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Reply To: The Boundary-Blurring Nature of Myth,” with Bradley Olson, Ph.D.”

#74879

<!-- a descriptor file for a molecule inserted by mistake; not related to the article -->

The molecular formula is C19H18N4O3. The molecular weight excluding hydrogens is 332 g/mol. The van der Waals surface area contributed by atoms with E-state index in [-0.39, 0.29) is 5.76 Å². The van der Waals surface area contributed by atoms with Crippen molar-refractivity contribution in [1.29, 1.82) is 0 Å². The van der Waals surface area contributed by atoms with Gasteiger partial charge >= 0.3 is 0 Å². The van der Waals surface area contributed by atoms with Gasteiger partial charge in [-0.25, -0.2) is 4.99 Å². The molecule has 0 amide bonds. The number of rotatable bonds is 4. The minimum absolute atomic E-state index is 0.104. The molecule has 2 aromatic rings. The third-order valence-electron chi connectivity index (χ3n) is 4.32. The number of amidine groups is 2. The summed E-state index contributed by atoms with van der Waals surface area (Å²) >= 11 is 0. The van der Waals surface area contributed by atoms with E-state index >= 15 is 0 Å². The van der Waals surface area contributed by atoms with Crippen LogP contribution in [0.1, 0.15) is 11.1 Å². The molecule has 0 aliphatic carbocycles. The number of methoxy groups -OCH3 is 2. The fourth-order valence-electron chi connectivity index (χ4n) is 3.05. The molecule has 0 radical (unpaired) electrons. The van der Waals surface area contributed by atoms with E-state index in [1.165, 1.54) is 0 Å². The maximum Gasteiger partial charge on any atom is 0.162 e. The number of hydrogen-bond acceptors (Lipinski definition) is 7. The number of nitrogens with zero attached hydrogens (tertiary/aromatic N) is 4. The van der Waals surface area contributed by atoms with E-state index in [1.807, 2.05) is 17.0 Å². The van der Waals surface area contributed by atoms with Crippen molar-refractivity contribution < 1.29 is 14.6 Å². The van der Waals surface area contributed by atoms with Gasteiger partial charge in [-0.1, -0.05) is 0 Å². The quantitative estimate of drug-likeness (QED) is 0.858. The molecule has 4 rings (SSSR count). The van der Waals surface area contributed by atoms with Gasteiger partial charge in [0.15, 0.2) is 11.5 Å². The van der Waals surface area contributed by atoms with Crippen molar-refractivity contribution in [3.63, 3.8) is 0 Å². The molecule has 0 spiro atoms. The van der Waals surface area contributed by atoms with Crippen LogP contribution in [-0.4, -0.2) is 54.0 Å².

Bradley, synchronicity has it that this morning, before I read your essay, I was thinking about bounderies and separation. It occurred to me that a distinction can be made between the two. A boundery can be crossed; whereas a separation, cannot. Or to put it in another way, a separation that can be crossed becomes a boundery. A boundery does not imply separation. A separation implies a rupture, a breaking off. It has a permanent quality to it. Anyone who has gone through a divorce understands this. This distinction seems to me to have profound existential relevance. Our myths of creation, whether religious or scientific, speak of a beginning that starts with a separation. Between chaos and order, darkness and light, a big bang or a primordial cell separating from its watery environment by means of a fatty membrane. I wonder how different would the narrative be if instead of speaking of separation we spoke simply of bounderies? Would it help alleviate some of our existential angst? Would it make a difference if we accepted bounderies as existential and organic reality and separation as a conceptual and psychological phenomenon? In other words, nature sets boundaries but does not separate us. It is we humans that insist in separating.